Tommy B is back! And, in fact, some “lost” stories are back too!
John Dorney peppers the mainly suspenseful script with many witty and sometimes self~referential gags (a dig at corridors, for example) and the cast play them superbly. In particular, Charlotte, played by Sherlock’s Molly, Louise Brealey, lights up the ears with her wonderful accent – could’ve made such a magnificent companion. She really does sparkle.
Inevitably, at six episodes, the story does tend to drag a little in the middle (a comment that can be aimed at almost every television six~parter) but the incredibly dramatic final two parts make up for any plot wandering. It was admirable to maintain the author’s outline but one can’t help feel that some editing should have been done, cutting the story down to four parts.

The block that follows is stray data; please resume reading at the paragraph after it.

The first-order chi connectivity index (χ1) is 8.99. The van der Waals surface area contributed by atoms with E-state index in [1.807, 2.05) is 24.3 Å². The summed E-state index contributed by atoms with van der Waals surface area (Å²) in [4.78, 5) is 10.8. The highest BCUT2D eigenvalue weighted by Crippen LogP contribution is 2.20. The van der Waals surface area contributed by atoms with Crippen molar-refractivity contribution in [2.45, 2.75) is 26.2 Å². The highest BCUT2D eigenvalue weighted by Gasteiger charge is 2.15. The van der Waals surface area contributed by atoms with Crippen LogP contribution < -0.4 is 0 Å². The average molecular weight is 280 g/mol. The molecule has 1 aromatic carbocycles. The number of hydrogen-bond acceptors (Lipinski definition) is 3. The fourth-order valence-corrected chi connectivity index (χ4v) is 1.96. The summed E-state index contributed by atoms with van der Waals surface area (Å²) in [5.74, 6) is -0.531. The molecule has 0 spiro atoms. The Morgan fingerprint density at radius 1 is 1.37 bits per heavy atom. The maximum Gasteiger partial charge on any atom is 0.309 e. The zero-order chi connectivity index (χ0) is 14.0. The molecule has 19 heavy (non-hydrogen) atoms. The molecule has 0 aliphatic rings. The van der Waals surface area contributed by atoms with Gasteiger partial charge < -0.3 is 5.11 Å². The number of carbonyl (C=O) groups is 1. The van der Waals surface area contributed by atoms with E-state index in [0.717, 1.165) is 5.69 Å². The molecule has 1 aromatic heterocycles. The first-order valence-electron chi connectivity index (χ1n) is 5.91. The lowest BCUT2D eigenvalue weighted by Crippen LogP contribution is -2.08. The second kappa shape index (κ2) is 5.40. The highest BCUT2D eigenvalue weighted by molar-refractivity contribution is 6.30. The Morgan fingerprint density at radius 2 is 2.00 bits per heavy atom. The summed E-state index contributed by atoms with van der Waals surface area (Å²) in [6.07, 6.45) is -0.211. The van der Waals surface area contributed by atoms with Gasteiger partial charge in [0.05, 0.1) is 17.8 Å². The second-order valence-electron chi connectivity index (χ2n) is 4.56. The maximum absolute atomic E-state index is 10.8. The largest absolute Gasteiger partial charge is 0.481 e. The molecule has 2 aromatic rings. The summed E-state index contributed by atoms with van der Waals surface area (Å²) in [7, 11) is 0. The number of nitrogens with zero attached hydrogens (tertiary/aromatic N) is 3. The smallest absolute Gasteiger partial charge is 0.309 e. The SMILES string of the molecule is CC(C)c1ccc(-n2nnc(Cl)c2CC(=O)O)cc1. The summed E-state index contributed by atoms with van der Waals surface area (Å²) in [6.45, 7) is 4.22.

The finale features wonderful sound work and some horrific noises; conjuring up all sorts of unpleasant imagery – not unlike the brutality of The Seeds of Doom. It’s difficult to picture telly Doctor Who being able to pull off the audacious time jumping, apocalyptic nature of the closing two episodes (even now), but here, on audio, The Foe From The Future finds a perfect home.
With even more gags than the previous story, there’s also some repeats of giggles from Remembrance of the Daleks and The Invasion of Time. Comparisons can also be drawn with The Android Invasion, with doubles of The Doctor and Leela parading around, but this doesn’t work so well in the audio medium.
Noticeably, Baker’s tones seem much more livelier and of~the~time than the previous story whilst Jameson still shines as Leela. Beside The Foe From The Future, though, it comes off a clear second.
Thanks to Big Finish
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